Questions around police response time add to Uvalde families pain
AYESHA RASCOE, HOST:
It's been five days since one of the deadliest shootings in U.S. history. The people of Uvalde, Texas, continue to grapple with the loss of 19 children and two teachers. And now added to their pain are questions about why police didn't move more quickly to try to rescue the children trapped inside Robb Elementary School.
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UNIDENTIFIED PERSON: I wouldn't wait another hour. I wouldn't. I would not. I would break in. I would.
RASCOE: That sentiment voiced by a resident whose granddaughter lost a friend is a common one. President Biden is in Uvalde today to console the victims' families, but community members want more than condolences. NPR's Pien Huang is in Uvalde. Thanks for joining us, Pien.
PIEN HUANG, BYLINE: Thanks for having me, Ayesha.
RASCOE: Tell us more about what's happening there this weekend.
HUANG: Well, Uvalde is a community that's very much grieving, and people are just trying to find ways to cope and to help. Every day, local residents bring fresh wreaths and flowers to the site of the shooting. And as you move through the city, you see people trying to support, comfort each other while dealing with their disbelief and grief. I visited the Herby Ham Activity Center during their blood drive yesterday, and that's where I met Tony Navarros-Diaz (ph), who had come to donate blood. Navarros-Diaz says that the shooter and his grandfather worked for him just a few months ago installing air conditioners. He was shocked when he heard the news because it didn't square with his impression of the young man.
TONY NAVARROS-DIAZ: He was not on drugs or he never smoke or drink. That's why I was surprised when I saw him on TV. But killing innocent kids...
SUE SCHWENCKE-RANKIN: Uvalde's never going to be the same. I hate the expression new normal. You heard that after COVID and everything, and there is no such thing.
HUANG: That's Sue Schwencke-Rankin. She runs the activity center that hosted the blood drive. Nobody is really ready to talk about healing or moving on, but they do talk about supporting each other day by day. So there's grief, there's solidarity and there's anger as details of the shooting emerge that show a delayed police response.
RASCOE: And that delayed response - like, what are local residents saying about it?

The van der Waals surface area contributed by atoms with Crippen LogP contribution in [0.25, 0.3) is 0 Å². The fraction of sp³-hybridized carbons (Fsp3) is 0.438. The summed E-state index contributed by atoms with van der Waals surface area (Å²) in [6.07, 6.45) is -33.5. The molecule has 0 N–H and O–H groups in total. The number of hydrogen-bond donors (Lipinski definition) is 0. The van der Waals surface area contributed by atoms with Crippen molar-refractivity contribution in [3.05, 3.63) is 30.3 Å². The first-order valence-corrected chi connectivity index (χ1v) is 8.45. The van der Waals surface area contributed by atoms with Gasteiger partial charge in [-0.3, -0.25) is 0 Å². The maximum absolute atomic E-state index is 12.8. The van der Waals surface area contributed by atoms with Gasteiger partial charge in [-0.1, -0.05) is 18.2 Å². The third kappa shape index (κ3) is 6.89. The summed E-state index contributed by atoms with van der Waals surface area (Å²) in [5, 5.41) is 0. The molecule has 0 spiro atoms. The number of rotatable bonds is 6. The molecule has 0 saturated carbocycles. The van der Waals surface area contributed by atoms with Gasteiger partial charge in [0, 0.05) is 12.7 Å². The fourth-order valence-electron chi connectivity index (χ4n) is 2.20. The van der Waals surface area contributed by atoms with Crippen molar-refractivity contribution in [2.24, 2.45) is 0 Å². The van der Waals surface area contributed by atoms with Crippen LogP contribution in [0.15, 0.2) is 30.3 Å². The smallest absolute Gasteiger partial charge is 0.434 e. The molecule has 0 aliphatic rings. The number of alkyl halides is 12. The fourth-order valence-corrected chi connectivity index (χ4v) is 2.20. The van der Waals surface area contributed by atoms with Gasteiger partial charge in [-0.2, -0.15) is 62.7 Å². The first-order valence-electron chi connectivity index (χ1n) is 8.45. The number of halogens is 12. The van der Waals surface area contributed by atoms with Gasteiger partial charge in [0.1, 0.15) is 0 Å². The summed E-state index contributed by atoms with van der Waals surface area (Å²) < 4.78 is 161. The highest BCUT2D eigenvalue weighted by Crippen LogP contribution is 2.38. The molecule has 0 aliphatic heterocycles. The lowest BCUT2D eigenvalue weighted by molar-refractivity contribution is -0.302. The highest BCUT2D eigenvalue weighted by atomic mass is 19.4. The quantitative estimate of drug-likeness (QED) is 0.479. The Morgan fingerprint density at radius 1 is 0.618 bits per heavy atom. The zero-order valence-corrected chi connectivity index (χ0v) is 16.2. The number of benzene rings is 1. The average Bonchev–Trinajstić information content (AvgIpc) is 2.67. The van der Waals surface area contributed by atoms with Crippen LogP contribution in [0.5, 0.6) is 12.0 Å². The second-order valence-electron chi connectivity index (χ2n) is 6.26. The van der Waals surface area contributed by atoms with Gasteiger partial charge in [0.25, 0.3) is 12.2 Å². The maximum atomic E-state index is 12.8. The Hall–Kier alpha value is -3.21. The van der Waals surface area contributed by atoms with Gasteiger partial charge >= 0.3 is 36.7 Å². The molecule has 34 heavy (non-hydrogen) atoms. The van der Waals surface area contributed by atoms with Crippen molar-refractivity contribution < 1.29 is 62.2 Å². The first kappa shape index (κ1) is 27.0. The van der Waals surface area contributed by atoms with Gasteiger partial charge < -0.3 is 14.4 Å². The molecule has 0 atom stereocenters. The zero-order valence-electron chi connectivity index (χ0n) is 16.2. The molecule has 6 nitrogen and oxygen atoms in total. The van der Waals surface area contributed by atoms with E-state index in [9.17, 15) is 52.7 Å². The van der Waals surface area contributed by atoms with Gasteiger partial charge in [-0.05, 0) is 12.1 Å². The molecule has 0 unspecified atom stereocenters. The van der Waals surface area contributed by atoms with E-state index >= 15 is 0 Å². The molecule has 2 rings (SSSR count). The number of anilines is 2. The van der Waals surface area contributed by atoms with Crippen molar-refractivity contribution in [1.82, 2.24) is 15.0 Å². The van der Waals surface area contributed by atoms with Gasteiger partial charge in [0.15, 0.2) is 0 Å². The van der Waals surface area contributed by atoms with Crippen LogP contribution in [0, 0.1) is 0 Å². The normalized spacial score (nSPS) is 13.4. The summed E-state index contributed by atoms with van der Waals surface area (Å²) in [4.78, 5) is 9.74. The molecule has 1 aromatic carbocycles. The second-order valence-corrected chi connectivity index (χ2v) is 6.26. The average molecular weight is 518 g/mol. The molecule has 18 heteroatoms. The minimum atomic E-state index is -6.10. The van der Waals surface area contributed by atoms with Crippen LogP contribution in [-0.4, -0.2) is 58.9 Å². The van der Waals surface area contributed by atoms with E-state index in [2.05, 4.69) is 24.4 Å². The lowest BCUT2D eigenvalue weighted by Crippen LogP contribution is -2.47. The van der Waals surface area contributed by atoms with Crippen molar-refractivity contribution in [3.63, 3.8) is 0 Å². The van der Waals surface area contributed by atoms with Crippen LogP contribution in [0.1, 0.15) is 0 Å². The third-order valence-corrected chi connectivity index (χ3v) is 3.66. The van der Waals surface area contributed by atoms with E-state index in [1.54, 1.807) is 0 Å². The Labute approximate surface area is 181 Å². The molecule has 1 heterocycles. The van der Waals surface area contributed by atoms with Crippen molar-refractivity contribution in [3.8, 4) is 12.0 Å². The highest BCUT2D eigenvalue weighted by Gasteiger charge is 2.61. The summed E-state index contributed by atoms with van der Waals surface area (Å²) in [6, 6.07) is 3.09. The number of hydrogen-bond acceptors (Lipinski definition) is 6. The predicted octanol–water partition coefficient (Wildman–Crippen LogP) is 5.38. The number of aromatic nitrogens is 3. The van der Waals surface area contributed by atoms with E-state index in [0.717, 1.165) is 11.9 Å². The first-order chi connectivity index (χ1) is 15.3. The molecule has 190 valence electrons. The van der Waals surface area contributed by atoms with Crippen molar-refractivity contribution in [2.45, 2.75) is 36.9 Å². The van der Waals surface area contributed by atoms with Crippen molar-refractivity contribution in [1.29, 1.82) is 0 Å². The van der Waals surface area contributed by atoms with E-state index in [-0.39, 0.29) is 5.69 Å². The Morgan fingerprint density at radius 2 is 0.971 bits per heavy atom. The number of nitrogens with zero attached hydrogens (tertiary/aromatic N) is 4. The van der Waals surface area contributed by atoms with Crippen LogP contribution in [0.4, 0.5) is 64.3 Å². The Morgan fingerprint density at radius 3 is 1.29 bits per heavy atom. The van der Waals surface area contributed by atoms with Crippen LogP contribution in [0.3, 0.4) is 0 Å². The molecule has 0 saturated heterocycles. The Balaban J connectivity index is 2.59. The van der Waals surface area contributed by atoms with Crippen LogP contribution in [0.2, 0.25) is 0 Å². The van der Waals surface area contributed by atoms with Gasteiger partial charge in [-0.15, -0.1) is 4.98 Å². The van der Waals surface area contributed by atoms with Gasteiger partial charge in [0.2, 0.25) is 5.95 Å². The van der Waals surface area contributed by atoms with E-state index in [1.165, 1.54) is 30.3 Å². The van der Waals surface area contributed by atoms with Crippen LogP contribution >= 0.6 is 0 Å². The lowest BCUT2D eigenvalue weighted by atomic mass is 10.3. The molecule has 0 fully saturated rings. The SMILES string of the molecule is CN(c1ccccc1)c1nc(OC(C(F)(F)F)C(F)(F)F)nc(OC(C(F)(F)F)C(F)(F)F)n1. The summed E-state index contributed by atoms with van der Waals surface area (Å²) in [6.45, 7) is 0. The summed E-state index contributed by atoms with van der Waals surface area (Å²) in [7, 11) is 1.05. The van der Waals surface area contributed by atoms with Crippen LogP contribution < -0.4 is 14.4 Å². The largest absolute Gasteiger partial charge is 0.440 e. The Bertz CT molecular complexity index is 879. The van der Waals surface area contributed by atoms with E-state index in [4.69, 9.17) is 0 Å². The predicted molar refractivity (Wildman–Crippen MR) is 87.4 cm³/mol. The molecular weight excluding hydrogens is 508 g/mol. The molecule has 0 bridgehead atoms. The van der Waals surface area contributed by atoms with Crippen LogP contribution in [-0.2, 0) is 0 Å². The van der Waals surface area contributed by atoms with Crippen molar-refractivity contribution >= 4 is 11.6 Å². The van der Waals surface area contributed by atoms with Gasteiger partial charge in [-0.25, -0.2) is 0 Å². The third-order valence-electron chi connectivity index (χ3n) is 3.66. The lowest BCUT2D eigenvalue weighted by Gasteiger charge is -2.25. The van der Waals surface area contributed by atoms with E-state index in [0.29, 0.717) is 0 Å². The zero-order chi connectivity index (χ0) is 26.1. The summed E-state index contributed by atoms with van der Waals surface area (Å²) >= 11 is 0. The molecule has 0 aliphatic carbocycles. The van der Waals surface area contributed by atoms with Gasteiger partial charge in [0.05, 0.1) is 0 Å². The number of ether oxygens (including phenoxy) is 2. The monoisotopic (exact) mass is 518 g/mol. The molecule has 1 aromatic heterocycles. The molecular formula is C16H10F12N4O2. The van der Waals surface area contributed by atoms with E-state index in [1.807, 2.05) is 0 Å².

HUANG: Well, a lot of them are angry, and they don't understand why the calls were made. Elia Zamarripa was born and raised here in Uvalde.
ELIA ZAMARRIPA: There's videos where cops were just standing there, holding people down. I mean, you know, it was a bad decision. It was a bad decision. To me, it is. There's a lot of angry people around here - a lot of angry people - and it's going to continue.
HUANG: There's a lot of unanswered questions right now. Texas Department of Public Safety says their investigation shows that 19 police officers stood in the hallway outside the classroom while children inside called 911, giving updates on how many of their classmates were still alive, pleading for the police to come in. Zamarripa has a 10-year-old granddaughter that lost her friend in the shooting, and that friend was at her birthday party just two weeks ago.
ZAMARRIPA: Still they don't understand. But later on, when she has another birthday party and she doesn't show up, what are you going to say? I mean, this is going to continue for the rest of her life. She's going to go, why isn't she here? You know, she was here when I turned 10. That's the hardest part.
HUANG: I met Zamarripa when she and two friends were writing the messages Uvalde Strong and Pray for Uvalde in bright green letters in a storefront window on Main Street. It's a message that you see on billboards and truck windows. It's everywhere these days.
RASCOE: President Biden is set to visit Uvalde today. He'll meet with community leaders and victims' families. What do local residents want from the president?
HUANG: Well, Uvalde County voted 60% in favor of Donald Trump in the last presidential election. Gilbert Gallegos is from Uvalde and was back to support the community. And while some people will surely welcome Biden's visit, Gallegos says the president's not very popular here.
GILBERT GALLEGOS: A lot of people don't like him here, so who knows what type of response it is? All the security that's involved for him to come in - right? - it's going to disrupt people's daily lives.
HUANG: Gallegos was out for a walk near the stadium that would have hosted high school graduation on Friday. His parents lived across the street from the shooter, and they helped his first victim, his grandmother, after she was shot. You know, some residents I spoke with were frustrated with the Texas governor, with the president, with any politician who hasn't made changes to gun violence - to reduce gun violence despite the mass shootings in the recent past. And for some, like Kevin Ermis, the questions go even higher. He's an optometrist in Uvalde who lost six of his patients in the shooting. He spoke at a Life Church vigil last night on the north side of town.
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KEVIN ERMIS: God, where are you? Questions many of us are asking ourselves right now. And I think these are legitimate questions. After all, we are human and we think as humans do. We don't understand and we won't understand.
HUANG: Ayesha, burials of the victims begin tomorrow.
RASCOE: That's NPR's Pien Huang. Thanks for talking with us.
HUANG: Thanks for having me. Transcript provided by NPR, Copyright NPR.